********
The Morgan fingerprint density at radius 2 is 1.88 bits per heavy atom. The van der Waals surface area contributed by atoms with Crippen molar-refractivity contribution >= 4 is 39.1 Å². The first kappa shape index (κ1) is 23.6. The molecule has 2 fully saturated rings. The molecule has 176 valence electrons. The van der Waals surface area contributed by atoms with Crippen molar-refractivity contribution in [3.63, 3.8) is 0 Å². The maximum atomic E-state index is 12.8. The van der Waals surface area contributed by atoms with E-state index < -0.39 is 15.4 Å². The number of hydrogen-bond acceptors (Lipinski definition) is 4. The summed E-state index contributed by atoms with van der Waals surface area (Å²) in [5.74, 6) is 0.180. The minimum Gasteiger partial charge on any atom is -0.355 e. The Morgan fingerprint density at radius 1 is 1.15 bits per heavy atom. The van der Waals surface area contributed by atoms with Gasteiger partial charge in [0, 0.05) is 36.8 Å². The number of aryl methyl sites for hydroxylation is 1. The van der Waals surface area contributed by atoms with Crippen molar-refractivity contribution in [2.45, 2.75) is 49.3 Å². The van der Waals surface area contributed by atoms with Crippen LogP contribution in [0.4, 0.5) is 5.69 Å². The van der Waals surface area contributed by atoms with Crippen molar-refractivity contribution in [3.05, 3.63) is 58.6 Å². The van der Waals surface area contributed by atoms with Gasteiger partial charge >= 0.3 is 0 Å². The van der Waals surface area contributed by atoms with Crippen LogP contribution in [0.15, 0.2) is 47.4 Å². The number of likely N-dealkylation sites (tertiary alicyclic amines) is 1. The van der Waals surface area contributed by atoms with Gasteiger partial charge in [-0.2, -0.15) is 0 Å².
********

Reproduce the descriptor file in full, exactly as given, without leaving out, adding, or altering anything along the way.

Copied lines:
The Morgan fingerprint density at radius 2 is 1.88 bits per heavy atom. The van der Waals surface area contributed by atoms with Crippen molar-refractivity contribution >= 4 is 39.1 Å². The first kappa shape index (κ1) is 23.6. The molecule has 2 fully saturated rings. The molecule has 176 valence electrons. The van der Waals surface area contributed by atoms with Crippen molar-refractivity contribution in [3.63, 3.8) is 0 Å². The maximum atomic E-state index is 12.8. The van der Waals surface area contributed by atoms with E-state index < -0.39 is 15.4 Å². The number of hydrogen-bond acceptors (Lipinski definition) is 4. The summed E-state index contributed by atoms with van der Waals surface area (Å²) in [5.74, 6) is 0.180. The minimum Gasteiger partial charge on any atom is -0.355 e. The Morgan fingerprint density at radius 1 is 1.15 bits per heavy atom. The van der Waals surface area contributed by atoms with Gasteiger partial charge in [0, 0.05) is 36.8 Å². The number of aryl methyl sites for hydroxylation is 1. The van der Waals surface area contributed by atoms with Crippen molar-refractivity contribution in [2.45, 2.75) is 49.3 Å². The van der Waals surface area contributed by atoms with Crippen LogP contribution in [0.4, 0.5) is 5.69 Å². The van der Waals surface area contributed by atoms with Crippen molar-refractivity contribution in [3.05, 3.63) is 58.6 Å². The van der Waals surface area contributed by atoms with Gasteiger partial charge >= 0.3 is 0 Å². The van der Waals surface area contributed by atoms with Crippen LogP contribution in [0.15, 0.2) is 47.4 Å². The number of likely N-dealkylation sites (tertiary alicyclic amines) is 1. The van der Waals surface area contributed by atoms with Gasteiger partial charge in [-0.2, -0.15) is 0 Å².